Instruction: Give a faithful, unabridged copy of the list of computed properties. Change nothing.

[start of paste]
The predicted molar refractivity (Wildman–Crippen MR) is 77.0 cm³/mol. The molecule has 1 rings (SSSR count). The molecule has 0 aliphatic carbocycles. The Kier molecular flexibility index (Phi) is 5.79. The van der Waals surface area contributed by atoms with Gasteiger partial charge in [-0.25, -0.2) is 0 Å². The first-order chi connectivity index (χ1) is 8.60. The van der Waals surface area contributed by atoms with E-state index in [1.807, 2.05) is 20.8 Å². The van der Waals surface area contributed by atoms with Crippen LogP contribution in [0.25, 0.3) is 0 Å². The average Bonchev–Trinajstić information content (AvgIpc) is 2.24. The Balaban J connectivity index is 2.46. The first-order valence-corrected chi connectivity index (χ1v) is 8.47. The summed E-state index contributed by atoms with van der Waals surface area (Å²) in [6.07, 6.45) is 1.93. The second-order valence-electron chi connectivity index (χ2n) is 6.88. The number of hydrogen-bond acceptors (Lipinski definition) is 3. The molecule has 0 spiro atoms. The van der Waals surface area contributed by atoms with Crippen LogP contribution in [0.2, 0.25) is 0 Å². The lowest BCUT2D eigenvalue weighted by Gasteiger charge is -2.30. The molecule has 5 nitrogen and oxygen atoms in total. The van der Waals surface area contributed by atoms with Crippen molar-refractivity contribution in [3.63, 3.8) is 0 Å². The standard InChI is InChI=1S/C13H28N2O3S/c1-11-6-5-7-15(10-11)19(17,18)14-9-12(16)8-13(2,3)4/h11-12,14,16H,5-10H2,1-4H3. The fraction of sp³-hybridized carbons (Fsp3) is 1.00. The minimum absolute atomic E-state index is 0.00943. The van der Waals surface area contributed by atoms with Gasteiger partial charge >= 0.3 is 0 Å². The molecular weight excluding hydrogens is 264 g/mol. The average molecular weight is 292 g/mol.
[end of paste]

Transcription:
The predicted molar refractivity (Wildman–Crippen MR) is 77.0 cm³/mol. The molecule has 1 rings (SSSR count). The molecule has 0 aliphatic carbocycles. The Kier molecular flexibility index (Phi) is 5.79. The van der Waals surface area contributed by atoms with Gasteiger partial charge in [-0.25, -0.2) is 0 Å². The first-order chi connectivity index (χ1) is 8.60. The van der Waals surface area contributed by atoms with E-state index in [1.807, 2.05) is 20.8 Å². The van der Waals surface area contributed by atoms with Crippen LogP contribution in [0.25, 0.3) is 0 Å². The average Bonchev–Trinajstić information content (AvgIpc) is 2.24. The Balaban J connectivity index is 2.46. The first-order valence-corrected chi connectivity index (χ1v) is 8.47. The summed E-state index contributed by atoms with van der Waals surface area (Å²) in [6.07, 6.45) is 1.93. The second-order valence-electron chi connectivity index (χ2n) is 6.88. The number of hydrogen-bond acceptors (Lipinski definition) is 3. The molecule has 0 spiro atoms. The van der Waals surface area contributed by atoms with Crippen LogP contribution in [0.2, 0.25) is 0 Å². The lowest BCUT2D eigenvalue weighted by Gasteiger charge is -2.30. The molecule has 5 nitrogen and oxygen atoms in total. The van der Waals surface area contributed by atoms with Crippen molar-refractivity contribution in [3.63, 3.8) is 0 Å². The standard InChI is InChI=1S/C13H28N2O3S/c1-11-6-5-7-15(10-11)19(17,18)14-9-12(16)8-13(2,3)4/h11-12,14,16H,5-10H2,1-4H3. The fraction of sp³-hybridized carbons (Fsp3) is 1.00. The minimum absolute atomic E-state index is 0.00943. The van der Waals surface area contributed by atoms with Gasteiger partial charge >= 0.3 is 0 Å². The molecular weight excluding hydrogens is 264 g/mol. The average molecular weight is 292 g/mol.